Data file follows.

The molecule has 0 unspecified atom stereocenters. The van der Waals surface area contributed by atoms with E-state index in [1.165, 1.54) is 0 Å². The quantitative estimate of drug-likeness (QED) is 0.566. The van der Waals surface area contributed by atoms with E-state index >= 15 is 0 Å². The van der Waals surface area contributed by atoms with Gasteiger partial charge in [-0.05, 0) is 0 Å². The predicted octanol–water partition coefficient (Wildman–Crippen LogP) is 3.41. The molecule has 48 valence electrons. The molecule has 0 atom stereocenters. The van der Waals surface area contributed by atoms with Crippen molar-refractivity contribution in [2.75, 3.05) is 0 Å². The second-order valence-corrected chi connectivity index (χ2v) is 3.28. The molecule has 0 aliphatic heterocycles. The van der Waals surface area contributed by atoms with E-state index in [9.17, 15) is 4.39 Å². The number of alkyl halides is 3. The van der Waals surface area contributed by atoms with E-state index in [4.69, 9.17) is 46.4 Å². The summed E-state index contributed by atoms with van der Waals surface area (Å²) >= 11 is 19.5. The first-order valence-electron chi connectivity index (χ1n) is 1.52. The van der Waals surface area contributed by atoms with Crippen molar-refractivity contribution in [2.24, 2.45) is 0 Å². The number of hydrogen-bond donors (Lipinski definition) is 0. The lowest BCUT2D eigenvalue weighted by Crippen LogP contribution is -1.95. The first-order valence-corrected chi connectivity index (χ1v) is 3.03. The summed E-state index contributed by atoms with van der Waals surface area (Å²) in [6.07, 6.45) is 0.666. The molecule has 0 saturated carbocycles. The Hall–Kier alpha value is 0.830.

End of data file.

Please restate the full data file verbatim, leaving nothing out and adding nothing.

The molecule has 0 unspecified atom stereocenters. The van der Waals surface area contributed by atoms with E-state index in [1.165, 1.54) is 0 Å². The quantitative estimate of drug-likeness (QED) is 0.566. The van der Waals surface area contributed by atoms with E-state index >= 15 is 0 Å². The van der Waals surface area contributed by atoms with Gasteiger partial charge in [-0.05, 0) is 0 Å². The predicted octanol–water partition coefficient (Wildman–Crippen LogP) is 3.41. The molecule has 48 valence electrons. The molecule has 0 atom stereocenters. The van der Waals surface area contributed by atoms with Crippen molar-refractivity contribution in [2.75, 3.05) is 0 Å². The second-order valence-corrected chi connectivity index (χ2v) is 3.28. The molecule has 0 aliphatic heterocycles. The van der Waals surface area contributed by atoms with E-state index in [9.17, 15) is 4.39 Å². The number of alkyl halides is 3. The van der Waals surface area contributed by atoms with E-state index in [4.69, 9.17) is 46.4 Å². The summed E-state index contributed by atoms with van der Waals surface area (Å²) >= 11 is 19.5. The first-order valence-electron chi connectivity index (χ1n) is 1.52. The van der Waals surface area contributed by atoms with Crippen molar-refractivity contribution in [2.24, 2.45) is 0 Å². The number of hydrogen-bond donors (Lipinski definition) is 0. The lowest BCUT2D eigenvalue weighted by Crippen LogP contribution is -1.95. The first-order valence-corrected chi connectivity index (χ1v) is 3.03. The summed E-state index contributed by atoms with van der Waals surface area (Å²) in [6.07, 6.45) is 0.666. The molecule has 0 saturated carbocycles. The Hall–Kier alpha value is 0.830.